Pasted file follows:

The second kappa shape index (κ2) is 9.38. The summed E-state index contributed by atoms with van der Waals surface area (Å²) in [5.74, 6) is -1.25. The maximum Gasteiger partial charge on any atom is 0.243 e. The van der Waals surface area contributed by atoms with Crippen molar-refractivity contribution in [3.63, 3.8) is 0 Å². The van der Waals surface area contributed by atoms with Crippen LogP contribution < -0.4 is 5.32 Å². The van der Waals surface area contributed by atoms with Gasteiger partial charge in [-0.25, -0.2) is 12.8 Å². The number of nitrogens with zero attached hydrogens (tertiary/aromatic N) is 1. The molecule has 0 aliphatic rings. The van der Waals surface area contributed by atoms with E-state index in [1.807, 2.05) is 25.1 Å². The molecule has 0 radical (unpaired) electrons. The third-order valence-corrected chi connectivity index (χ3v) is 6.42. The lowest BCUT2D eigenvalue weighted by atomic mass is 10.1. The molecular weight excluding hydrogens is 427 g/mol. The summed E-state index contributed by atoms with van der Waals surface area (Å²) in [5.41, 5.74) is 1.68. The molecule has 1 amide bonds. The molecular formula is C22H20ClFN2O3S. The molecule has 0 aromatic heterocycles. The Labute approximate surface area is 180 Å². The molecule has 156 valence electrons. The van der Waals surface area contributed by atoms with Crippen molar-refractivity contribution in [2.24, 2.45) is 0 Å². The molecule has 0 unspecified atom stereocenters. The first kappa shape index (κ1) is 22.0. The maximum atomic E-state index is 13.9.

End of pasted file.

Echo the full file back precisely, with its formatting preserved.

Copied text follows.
The second kappa shape index (κ2) is 9.38. The summed E-state index contributed by atoms with van der Waals surface area (Å²) in [5.74, 6) is -1.25. The maximum Gasteiger partial charge on any atom is 0.243 e. The van der Waals surface area contributed by atoms with Crippen molar-refractivity contribution in [3.63, 3.8) is 0 Å². The van der Waals surface area contributed by atoms with Crippen LogP contribution < -0.4 is 5.32 Å². The van der Waals surface area contributed by atoms with Gasteiger partial charge in [-0.25, -0.2) is 12.8 Å². The number of nitrogens with zero attached hydrogens (tertiary/aromatic N) is 1. The molecule has 0 aliphatic rings. The van der Waals surface area contributed by atoms with E-state index in [1.807, 2.05) is 25.1 Å². The molecule has 0 radical (unpaired) electrons. The third-order valence-corrected chi connectivity index (χ3v) is 6.42. The lowest BCUT2D eigenvalue weighted by atomic mass is 10.1. The molecular weight excluding hydrogens is 427 g/mol. The summed E-state index contributed by atoms with van der Waals surface area (Å²) in [5.41, 5.74) is 1.68. The molecule has 1 amide bonds. The molecular formula is C22H20ClFN2O3S. The molecule has 0 aromatic heterocycles. The Labute approximate surface area is 180 Å². The molecule has 156 valence electrons. The van der Waals surface area contributed by atoms with Crippen molar-refractivity contribution in [2.24, 2.45) is 0 Å². The molecule has 0 unspecified atom stereocenters. The first kappa shape index (κ1) is 22.0. The maximum atomic E-state index is 13.9.